She was originally from Sicily. When Mussolini came to power, her family fled to Tunisia, a French colony at the time. As Tunisia gained their independence in 1956, her family moved to France where she still lives today, just down the street from the Sweet Lounge, which happens to be owned by a Sicilian.
She came from a musical family, and she loves to sing
No, Je ne regrette rien. No, I do not regret anything. And she didn’t either. You could just tell. This lady had seen a lot, been through a lot, but there was nothing to regret. Maybe it was her voice, maybe it was her forceful eyes, maybe it was the red wine. But our new friend Edith certainly meant what she said and what she sang, so when she invited us to come down to the square behind the local church the next morning, we showed up. We were treated to more of her singing, as well as a few classical French café favorites from the neighborhood’s local band of troubadours. I guess you could say, for the weekend, we became part of that neighborhood.
And of all the time I’ve spent in Paris and of all the wonderful things I’ve seen, the most amazing part of a visit to Paris is simply assimilating into a neighborhood and becoming local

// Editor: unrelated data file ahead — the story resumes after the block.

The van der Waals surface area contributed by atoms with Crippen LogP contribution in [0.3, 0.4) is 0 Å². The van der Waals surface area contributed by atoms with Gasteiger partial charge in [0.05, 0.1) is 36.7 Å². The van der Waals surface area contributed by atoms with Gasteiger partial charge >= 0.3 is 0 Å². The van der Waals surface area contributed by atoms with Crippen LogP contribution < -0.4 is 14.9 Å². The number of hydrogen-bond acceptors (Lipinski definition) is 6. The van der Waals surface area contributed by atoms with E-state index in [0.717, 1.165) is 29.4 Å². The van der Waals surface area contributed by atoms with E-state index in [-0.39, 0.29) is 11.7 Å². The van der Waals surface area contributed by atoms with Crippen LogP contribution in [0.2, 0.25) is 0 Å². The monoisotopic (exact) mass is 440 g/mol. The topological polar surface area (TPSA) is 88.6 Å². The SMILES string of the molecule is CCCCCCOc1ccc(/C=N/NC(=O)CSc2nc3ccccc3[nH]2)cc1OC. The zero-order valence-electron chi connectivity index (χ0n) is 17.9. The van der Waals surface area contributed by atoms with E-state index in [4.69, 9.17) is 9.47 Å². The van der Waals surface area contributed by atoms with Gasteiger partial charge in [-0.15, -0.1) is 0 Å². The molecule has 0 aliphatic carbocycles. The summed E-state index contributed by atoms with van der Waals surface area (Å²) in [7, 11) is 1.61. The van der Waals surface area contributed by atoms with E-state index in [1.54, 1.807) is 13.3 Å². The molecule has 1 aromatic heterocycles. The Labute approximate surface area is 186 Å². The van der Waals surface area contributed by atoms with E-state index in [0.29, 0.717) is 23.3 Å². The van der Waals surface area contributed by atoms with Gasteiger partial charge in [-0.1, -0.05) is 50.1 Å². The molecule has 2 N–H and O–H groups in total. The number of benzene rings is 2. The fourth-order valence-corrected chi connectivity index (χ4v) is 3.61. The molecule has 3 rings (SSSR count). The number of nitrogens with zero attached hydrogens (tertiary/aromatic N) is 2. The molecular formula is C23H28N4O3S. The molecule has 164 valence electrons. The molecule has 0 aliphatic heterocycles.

Though I would have killed for more downtime to assimilate in the cafés to do some sitting, writing, drinking, nothing – the best part about this quick visit to the City of Lights was getting to share it with family. It was cool literally running into Roger at Gare du Nord. It was fun watching Pam trying to excite my dad about a trip to the Louvre. But I think my favorite image was on our first night as we rounded the corner to the front side of the Pantheon. The Eiffel Tower stood off in the distance in front of a pinkish sky (La Vie en Rose), and as I turned to my right, my dad literally stood there with his jaw dropped. The Fountain of Youth? I don’t know. But the Eiffel Tower made at least one old timer look like a kid.
Over the course of the weekend, we all did some of the familiar stuff to Alli and me: visiting Notre Dame, walking across the Pont des Arts, strolling through the Tulieries (though this time stopping for a Kronenbourg), marching up the Champs Elysees to the Arc de Triomphe, and of course, we had another blue sky day just like the last time we hiked the stairs of the Tour Eiffel